COLUMN: Beliefs in God around the world: Do you have doubts?
Editor's note: This post is part of a series by Dr. Baker on Our Values about core American values. This week Dr. Baker is discussing belief around the world, and where Americans stand in comparison.
In the past, Americans have been unusual in their beliefs about God — when compared with the rest of the world. While atheism has grown elsewhere, many Americans continued to hold onto traditional values, especially when it comes to belief in God.
But, is this still true today? Is America really so different from other countries, now?
We have a definitive answer, based on the International Social Survey Programme (ISSP), a systematic effort to monitor a wide range of beliefs and attitudes in many different nations. A new compilation of ISSP data by Tom Smith of the University of Chicago focuses on beliefs about God and is one of our main sources this week. Before I divulge any findings
Do you agree or disagree with the following:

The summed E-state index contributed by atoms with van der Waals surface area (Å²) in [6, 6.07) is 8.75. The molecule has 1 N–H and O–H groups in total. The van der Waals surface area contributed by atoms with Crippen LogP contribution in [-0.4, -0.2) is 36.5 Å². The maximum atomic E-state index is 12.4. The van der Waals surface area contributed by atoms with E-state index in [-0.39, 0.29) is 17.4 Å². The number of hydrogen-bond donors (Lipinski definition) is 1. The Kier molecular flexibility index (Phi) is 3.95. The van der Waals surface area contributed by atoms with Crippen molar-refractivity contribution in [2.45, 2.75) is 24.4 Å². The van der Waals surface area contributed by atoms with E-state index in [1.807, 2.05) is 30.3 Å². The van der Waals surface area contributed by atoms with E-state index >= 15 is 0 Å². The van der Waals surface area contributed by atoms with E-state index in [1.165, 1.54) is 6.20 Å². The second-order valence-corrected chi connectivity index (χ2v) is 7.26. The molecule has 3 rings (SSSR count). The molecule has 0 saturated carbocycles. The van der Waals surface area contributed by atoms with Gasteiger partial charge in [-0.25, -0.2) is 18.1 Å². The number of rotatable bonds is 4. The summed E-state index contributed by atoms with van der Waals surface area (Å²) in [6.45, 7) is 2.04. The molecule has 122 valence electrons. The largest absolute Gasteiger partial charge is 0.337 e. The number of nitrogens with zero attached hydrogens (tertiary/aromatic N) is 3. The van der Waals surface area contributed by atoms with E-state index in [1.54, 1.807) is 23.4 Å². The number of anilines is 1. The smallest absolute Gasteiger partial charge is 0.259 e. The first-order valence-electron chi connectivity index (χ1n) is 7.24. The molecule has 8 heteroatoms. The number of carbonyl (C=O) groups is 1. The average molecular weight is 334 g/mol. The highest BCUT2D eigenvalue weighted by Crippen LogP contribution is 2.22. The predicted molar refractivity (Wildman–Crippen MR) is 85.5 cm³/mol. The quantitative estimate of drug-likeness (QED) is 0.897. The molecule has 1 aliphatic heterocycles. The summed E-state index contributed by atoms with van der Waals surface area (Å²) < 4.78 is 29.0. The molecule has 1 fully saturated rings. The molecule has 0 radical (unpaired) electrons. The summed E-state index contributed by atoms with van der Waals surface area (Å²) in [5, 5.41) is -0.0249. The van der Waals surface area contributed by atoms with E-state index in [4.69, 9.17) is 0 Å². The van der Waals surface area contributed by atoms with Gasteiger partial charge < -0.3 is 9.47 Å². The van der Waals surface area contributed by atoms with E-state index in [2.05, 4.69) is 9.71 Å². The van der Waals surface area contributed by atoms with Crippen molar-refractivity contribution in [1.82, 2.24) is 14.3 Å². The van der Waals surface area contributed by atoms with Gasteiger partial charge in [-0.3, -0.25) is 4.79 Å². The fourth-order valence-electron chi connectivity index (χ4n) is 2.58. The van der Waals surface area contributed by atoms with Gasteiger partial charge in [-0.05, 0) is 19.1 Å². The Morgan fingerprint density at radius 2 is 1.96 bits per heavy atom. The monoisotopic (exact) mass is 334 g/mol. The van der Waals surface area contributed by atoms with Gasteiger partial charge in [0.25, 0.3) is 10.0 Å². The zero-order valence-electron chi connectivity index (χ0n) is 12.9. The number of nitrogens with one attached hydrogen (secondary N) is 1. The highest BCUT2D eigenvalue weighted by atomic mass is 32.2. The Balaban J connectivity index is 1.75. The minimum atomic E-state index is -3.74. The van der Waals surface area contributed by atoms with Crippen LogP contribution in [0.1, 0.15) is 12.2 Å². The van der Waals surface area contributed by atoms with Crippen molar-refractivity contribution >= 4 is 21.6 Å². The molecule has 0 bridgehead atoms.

I know God really exists and I have no doubts about it.
I don’t believe in God.
These are strong statements. The first one excludes doubts about God’s existence. The second flatly denies the existence of God. There are positions one could take between these two strong statements, but today we focus on these two.
If you agreed with the first statement, then you have plenty of company — at least in America. About six of 10 Americans (61 percent) say God exists without a doubt. A higher percentage is found in only four other nations of the 30 nations included in the analysis: Poland (62 percent), Israel (66 percent) and the Philippines (84 percent). At the low end are Japan (4 percent), East Germany (8 percent), Sweden (10 percent) and the Czech Republic (11 percent).
Only 3 percent of Americans say they don’t believe in God. As we’ve discussed before, there is a vocal but very small minority of Americans who are “good without God.” This percentage is lower in only three nations: Chile, Cyprus and the Philippines. Atheists are the majority in East Germany, with 52 percent saying they do not believe in God. High levels of disbelief (though still minorities) occur in the Czech Republic, France, The Netherlands, and Sweden.
Are you surprised by the continuing uniqueness of Americans when it comes to beliefs about God?
What's your belief concerning god?
Dr. Wayne E. Baker is a sociologist on the faculty of the University of Michigan Ross School of Business. Baker blogs daily at Our Values and can be reached at firstname.lastname@example.org or on Facebook.